Whole-grains, tea, and vegetables are the main dietary sources of manganese among US adults. But, there are so many more foods rich in manganese. Spices, legumes, seeds, and nuts for example!
Health benefits of manganese
Manganese is an essential mineral. It’s crucial for our health, as manganese is a cofactor for many enzymes and plays an important role in their activities.
Moreover, manganese is involved in amino acid, cholesterol, glucose, and carbohydrate metabolism! Also, manganese is necessary for the proper formation of bones and for a healthy reproductive system.[1,2,3]
Furthermore, adequate amounts of manganese boost the immune system and help the body fight oxidative stress.
On the contrary, manganese deficiency may cause impaired growth, fragile bones, lead to obesity, and other metabolic disorders.
Additionally, pretty low doses of manganese of less than 1 mg a day may affect mood and even increase pain during the premenstrual phase of the estrous cycle!
Last, but not least, low levels of manganese seem to negatively affect blood levels of calcium and phosphorus. Mineral imbalances are dangerous for health and for bone formation.
What’s the recommended daily dose?
The daily recommended dose of manganese is 2.3 mg and 1.8 mg for men and women, respectively.
Teens need less manganese. Boys should get 2.2 mg and girls 1.6 mg of manganese a day, respectively. Children need about 1.2-1.9 mg of manganese a day, depending on age and sex.
A couple of decades ago, people used to get much more manganese, though. Manganese intake was up to 9 mg a day. Nowadays, the mean consumption of manganese is only 2 mg a day.
As the best sources of manganese are plants, people who follow a plant-based diet consume much higher doses of manganese!
In the standard American diet, people eat significantly fewer portions of fruits and vegetables a day, though.
The American Heart Association recommends consuming at least 5 servings of fruits and vegetables a day. This can boost your daily intake of manganese.
Plant-based foods rich in manganese
Actually, plants are the richest foods in manganese. Seeds, nuts, spices, fruits, vegetables, legumes, and whole grains are excellent dietary sources!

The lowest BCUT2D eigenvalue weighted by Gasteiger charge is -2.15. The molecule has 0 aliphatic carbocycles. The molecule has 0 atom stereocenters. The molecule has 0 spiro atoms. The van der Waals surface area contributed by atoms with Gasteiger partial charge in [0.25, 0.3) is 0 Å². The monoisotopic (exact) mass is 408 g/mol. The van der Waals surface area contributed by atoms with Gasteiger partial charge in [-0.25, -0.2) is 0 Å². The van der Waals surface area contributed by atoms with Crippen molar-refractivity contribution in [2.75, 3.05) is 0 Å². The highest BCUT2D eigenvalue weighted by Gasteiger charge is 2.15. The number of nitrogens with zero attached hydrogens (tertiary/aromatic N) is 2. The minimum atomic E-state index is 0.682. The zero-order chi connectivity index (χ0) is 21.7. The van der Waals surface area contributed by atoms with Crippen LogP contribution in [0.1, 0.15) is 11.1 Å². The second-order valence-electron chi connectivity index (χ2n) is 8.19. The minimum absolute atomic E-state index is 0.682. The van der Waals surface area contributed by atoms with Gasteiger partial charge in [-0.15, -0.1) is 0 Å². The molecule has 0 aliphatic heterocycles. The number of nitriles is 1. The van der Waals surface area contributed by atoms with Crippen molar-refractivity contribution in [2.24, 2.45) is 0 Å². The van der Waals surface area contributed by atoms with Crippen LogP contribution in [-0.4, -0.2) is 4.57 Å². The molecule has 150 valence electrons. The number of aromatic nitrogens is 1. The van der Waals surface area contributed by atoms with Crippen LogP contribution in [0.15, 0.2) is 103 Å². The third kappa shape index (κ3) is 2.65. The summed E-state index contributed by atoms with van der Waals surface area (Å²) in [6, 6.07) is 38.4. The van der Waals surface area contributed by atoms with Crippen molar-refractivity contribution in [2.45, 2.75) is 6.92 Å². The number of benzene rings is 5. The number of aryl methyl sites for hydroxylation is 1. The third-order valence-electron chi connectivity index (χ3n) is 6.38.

First, spices, such as cloves, saffron, cinnamon, oregano, cumin, chili, and pepper can really boost your daily manganese intake!
Moreover, seeds and nuts are great dietary sources of manganese. Pine nuts, hazelnuts, pecans, pumpkin seeds, and walnuts are particularly rich in manganese.
|pepper, black||12.8||chocolate, 45-59%||1.4|
|oregano, dried||5||kidney seeds||1|
|bread, whole wheat||2.5||pinto||0.45|
|sunflower seeds||2.1||tea, black||0.22|
Although there are many foods high in manganese, US adults get manganese mainly from grain products, tea, and vegetables. A cup of tea contains about 0.5 mg of manganese.
Moreover, we get small amounts of manganese from drinking water.
Actually, the concentration of manganese in drinking water varies greatly depending on the location. It ranges between 1-100 mcg/L. But, the upper safe limit of manganese concentration in drinking water is only 50 mcg/L, according to the US Environmental Protection Agency.
Foods rich in manganese from animal sources
Foods from animal sources aren’t great dietary sources of manganese. Only mussels, oysters and clams are high in manganese, containing 5.8 mg, 1 mg, and 0.9 mg of manganese per serving, respectively.
Can I get too much manganese from diet?
The upper daily intake of manganese for healthy people is 11 mg.
Manganese toxicity may occur after exposure to environmental pollution, or accidentally consuming high amounts from supplements.
Drinking water from wells with high manganese concentrations, or working in poor conditions in certain industries, inhaling high amounts of manganese for years, are the two most common reasons of manganese toxicity.
But, consuming foods high in manganese regularly won’t cause manganese toxicity. We absorb only a small percentage (up to 5%) of dietary manganese. So, it’s safe to eat foods high in manganese regularly.